Full Bayesian methods to handle missing data in health economic evaluations

Introduction

Bayesian approach to health economic analysis has been characterised by an increasing attention in recent years in medical research. The reason behind this wide adoption is related to the suitability of full Bayesian methods to deal with critical issues that may affect the validity of statistical inference in health economic evaluations. More specifically, a serious concern is that individual-level datasets generally show a relevant proportion of missing data (over 25%) that must be taken into account through correct imputation methods. This is particularly important for the modeling of data on cost-effectiveness analyses that typically show very complex dependence structures between measures of clinical benefit (e.g. Quality-Adjusted Life Years) and the costs associated to the specific medical intervention considered.

Statistical and economic perspective

Standard imputation methods are mainly based on the assumptions of missing at random (MAR) and ignorability of the missing data mechanism, which in many cases are quite strong assumptions that typically fail to hold in more complex frameworks where the missingness mechanism must be explicitly specified. The problem is related to the fact that the missing data pattern depends on the way data are collected (e.g. via questionnaires) which in turn may imply a different correlation structure among costs, benefits and both types of measures. Moreover, it is necessary to provide posterior checks to validate assumptions made on the distribution of missingness indicators through sensitivity analysis. This can be used to assess the impact of different assumptions about the missing data mechanism on final economic evaluations.

The failure to correctly specify the uncertainty related to the existence of a specific missing data mechanism might have important consequences for decision analyses carried out by health care system bodies like the National Institute for Health and Care evaluation (NICE). In particular, if missing data are not correctly handled in the cost-effectiveness analysis, when performing the economic evaluation, an intervention may be incorrectly considered as cost-effective with respect to a comparator. This would lead to the potential reimbursement of the intervention by the public health care provider (e.g. NHS) that could reverse, or significantly affect, the decision of allocating resources under correct consideration of missing data.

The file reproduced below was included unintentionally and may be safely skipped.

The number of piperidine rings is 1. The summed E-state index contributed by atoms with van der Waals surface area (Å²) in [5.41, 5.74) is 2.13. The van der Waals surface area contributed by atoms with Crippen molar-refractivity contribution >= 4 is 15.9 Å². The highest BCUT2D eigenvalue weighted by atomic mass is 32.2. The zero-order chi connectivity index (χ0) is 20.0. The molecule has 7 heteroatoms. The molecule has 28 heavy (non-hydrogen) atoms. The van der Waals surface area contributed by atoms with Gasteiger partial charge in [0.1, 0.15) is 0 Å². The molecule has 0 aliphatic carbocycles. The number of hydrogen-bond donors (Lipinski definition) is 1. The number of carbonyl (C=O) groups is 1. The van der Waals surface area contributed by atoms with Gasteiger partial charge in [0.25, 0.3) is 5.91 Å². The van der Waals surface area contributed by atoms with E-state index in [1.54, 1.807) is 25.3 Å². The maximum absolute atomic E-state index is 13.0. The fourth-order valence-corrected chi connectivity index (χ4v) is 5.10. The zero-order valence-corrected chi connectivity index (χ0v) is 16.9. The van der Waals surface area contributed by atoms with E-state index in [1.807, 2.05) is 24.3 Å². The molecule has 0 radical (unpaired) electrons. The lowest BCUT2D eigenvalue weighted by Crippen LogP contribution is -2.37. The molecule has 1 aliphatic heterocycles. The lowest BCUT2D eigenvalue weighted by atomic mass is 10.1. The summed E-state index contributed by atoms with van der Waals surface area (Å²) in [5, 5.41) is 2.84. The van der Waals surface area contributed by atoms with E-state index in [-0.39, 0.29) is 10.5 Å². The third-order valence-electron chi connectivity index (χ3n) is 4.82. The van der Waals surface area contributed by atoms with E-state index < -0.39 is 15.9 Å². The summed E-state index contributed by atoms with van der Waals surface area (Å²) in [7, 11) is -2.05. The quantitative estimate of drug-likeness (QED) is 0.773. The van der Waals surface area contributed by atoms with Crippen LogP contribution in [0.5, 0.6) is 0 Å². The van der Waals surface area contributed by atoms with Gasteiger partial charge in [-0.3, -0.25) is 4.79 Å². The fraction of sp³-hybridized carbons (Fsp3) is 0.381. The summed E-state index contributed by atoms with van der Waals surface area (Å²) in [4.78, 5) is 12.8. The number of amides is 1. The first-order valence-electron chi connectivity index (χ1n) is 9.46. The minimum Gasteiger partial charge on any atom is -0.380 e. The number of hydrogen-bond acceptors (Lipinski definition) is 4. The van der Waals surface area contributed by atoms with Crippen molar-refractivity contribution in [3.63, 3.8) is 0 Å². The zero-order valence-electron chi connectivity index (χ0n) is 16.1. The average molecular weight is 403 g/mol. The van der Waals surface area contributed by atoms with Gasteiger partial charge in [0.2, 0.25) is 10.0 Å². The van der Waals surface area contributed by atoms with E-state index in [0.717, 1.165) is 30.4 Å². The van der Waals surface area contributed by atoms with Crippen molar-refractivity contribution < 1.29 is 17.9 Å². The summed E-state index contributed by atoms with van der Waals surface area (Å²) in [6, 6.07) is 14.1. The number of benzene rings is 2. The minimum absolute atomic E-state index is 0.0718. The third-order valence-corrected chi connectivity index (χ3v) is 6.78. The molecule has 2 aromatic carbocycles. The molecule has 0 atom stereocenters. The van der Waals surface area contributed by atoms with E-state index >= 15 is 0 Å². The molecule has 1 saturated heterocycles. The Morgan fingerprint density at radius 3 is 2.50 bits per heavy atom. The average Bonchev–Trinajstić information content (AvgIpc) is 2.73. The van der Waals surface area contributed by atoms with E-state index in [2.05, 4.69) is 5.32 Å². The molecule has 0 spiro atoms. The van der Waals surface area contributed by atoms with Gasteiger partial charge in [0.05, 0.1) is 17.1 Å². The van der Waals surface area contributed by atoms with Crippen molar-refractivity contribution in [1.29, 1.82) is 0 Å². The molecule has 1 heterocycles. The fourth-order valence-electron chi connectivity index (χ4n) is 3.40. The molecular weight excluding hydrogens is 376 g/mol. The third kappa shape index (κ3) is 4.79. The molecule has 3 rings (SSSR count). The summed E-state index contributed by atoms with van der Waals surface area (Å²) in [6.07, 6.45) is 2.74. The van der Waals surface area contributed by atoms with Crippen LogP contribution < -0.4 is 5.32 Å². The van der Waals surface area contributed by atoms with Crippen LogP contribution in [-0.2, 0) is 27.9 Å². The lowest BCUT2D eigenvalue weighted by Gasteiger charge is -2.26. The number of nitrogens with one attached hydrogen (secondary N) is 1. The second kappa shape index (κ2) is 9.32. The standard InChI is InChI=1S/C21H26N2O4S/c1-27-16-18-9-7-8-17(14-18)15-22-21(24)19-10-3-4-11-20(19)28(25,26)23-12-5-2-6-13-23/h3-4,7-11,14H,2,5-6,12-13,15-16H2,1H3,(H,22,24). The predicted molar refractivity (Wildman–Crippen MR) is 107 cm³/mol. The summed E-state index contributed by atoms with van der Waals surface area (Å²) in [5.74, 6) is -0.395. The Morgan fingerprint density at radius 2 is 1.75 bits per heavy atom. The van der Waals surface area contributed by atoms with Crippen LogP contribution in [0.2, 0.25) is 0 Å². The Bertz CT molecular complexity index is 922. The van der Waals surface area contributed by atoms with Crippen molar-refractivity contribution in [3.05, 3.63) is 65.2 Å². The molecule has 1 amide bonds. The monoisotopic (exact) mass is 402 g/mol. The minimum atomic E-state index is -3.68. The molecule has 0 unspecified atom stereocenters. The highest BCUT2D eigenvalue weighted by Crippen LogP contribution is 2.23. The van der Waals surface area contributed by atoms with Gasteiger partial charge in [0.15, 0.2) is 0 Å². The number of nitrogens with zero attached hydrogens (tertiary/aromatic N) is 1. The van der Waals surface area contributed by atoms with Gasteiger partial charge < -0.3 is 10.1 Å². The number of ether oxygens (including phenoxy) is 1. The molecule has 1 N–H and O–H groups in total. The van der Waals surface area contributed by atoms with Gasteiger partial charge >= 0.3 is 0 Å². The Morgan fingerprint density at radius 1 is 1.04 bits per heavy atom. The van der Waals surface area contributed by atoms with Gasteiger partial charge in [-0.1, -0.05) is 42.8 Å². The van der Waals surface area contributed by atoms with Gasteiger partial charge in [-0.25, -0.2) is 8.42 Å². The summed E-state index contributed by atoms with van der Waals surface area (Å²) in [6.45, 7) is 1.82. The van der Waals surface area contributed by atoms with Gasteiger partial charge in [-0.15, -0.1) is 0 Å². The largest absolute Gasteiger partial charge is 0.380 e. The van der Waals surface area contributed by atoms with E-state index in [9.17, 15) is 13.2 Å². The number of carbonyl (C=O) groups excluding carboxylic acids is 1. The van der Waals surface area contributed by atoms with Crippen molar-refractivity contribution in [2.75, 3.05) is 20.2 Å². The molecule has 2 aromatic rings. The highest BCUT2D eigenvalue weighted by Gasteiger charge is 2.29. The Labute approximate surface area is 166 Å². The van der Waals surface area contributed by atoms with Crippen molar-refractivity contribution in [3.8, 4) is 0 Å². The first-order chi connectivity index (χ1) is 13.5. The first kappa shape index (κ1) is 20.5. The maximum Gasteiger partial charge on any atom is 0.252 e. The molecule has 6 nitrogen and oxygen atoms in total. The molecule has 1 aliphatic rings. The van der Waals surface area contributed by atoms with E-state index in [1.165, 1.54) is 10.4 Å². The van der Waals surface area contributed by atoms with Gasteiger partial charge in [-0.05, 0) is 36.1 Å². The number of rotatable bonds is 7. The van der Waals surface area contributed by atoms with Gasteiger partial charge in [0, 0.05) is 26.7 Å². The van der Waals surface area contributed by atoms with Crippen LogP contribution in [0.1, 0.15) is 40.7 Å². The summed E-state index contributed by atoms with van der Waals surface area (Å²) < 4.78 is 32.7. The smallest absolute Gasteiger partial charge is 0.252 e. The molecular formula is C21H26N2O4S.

Bayesian analysis

The application of Bayesian methods to deal with the problem of missing data is particularly suitable for making inference on joint multivariate outcomes, typical in health economic analyses. Indeed, we need to make assumptions about the distribution of missing data that cannot be verified using the data. The Bayesian approach allows to formalize these assumptions in terms of prior distributions for parameters indexing conditional distribution of missing data given observed data. This allows us to write down a model enabling critical thinking about missing data assumptions and at the same time handling a complex dependence structure between costs and benefits.

This aim is achieved through the estimation of three linked models:

  • Model for the missingness mechanisms, indexed by some parameters
  • Model for the outcomes, linked to the first one by assuming some functional relationships where incomplete data are related to parameters of missingness indicator distribution for both cost and benefit models. In addition, also the joint dependence between cost and benefit is taken into account by linking models’ parameters.
  • Model for the main population parameters of interest (e.g. average cost and benefit), used to perform economic analysis

By jointly using information coming from observed data (i.e. observed likelihood) and from a priori beliefs on missing data mechanisms (i.e. prior distribution) it is possible to derive the chance of missing data occurring in outcome variables as well as to impute the missing values and parameters (via Markov Chain Monte Carlo algorithms).

Aim of research

The aim of this research is to develop a full Bayesian approach in order to handle missing data in health economic evaluations by relaxing standard assumptions made on the missing data mechanism and thus extending imputation methods.

The project will focus on two complementary aspects:

Consideration of two potentially correlated missing data mechanisms, i.e. those associated to cost and benefit models, due to the existence of a multivariate outcome with possible missingness in both types of data. Provision of an economic interpretation and suggestions with respect to the decision-making problem of government bodies in allocating resources to specific programmes of interventions. We will explore these issues through specific case studies.

Last updated: Tuesday 07 January 2020
Gianluca Baio
Gianluca Baio
Professor of Statistics and Health Economics

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